Which Joe gave his name to ‘sloppy joes’? We look at five interesting sandwiches and their lexical origins.
A large, almost transparent comb jelly with a flattened ribbon-like body, living chiefly in warmer seas.
- ‘Many comb jellies are round, like small grapes, but the Venus's girdle is very long and flat, and looks like a belt.’
- ‘He was mesmerized by a Venus's girdle, a diaphanous bit of jelly sparking tiny rainbows amid its vibrating rows of cilia.’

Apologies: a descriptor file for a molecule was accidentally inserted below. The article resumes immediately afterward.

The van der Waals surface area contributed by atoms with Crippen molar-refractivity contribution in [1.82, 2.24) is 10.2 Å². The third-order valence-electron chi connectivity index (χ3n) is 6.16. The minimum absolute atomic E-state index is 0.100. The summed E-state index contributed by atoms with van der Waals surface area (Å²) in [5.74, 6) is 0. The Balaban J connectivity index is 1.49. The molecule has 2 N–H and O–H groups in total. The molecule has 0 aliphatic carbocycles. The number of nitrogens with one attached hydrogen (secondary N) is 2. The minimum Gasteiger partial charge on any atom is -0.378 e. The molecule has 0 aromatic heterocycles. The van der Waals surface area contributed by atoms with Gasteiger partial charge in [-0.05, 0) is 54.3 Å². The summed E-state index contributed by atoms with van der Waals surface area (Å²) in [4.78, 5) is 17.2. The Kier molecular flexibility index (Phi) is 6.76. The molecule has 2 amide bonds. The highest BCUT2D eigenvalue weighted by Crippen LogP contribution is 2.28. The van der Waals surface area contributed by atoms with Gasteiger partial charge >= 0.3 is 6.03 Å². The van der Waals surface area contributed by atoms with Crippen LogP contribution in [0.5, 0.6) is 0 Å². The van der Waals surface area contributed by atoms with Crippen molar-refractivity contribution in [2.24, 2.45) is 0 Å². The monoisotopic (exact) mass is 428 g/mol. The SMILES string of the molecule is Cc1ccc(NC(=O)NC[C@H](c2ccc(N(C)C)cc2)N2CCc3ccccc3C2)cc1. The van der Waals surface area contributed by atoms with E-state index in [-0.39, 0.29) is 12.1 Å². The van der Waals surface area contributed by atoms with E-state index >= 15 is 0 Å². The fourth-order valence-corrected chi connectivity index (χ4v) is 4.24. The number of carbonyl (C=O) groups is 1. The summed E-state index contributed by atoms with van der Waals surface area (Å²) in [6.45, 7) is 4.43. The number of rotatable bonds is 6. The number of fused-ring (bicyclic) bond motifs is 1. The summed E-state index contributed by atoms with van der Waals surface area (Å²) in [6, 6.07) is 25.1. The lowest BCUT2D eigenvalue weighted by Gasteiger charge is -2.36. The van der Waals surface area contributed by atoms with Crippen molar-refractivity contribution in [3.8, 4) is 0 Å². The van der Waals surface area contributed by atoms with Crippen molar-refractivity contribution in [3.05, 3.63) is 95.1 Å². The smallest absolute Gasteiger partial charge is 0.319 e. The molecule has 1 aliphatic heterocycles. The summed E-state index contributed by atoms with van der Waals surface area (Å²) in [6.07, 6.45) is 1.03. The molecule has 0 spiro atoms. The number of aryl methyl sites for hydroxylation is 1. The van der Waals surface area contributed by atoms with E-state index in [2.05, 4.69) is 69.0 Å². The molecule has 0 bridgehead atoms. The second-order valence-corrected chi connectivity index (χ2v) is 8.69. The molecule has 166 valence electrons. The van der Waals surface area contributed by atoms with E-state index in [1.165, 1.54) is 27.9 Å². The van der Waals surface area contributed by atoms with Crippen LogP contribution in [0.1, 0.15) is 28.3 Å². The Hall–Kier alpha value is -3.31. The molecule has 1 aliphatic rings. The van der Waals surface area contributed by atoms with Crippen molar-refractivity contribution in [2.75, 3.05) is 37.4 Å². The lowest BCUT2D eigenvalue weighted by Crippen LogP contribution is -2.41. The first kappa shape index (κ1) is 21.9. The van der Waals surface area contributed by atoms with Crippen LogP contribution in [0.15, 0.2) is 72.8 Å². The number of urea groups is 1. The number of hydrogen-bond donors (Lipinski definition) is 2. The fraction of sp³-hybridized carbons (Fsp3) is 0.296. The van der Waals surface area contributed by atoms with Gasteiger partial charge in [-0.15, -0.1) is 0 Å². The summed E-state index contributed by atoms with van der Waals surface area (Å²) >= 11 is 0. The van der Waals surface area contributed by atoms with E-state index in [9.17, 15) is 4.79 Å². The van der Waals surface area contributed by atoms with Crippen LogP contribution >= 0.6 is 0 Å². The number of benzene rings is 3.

- ‘‘The creature is named Venus's girdle,’ Neptune whispered and this so delighted me that I burst out laughing.’
- ‘Approximately 2 to 5 inches wide, warty comb jellies range from Florida through the West Indies and are also known as sea gooseberries or Venus's girdles.’
We take a look at several popular, though confusing, punctuation marks.
From Afghanistan to Zimbabwe, discover surprising and intriguing language facts from around the globe.
The definitions of ‘buddy’ and ‘bro’ in the OED have recently been revised. We explore their history and increase in popularity.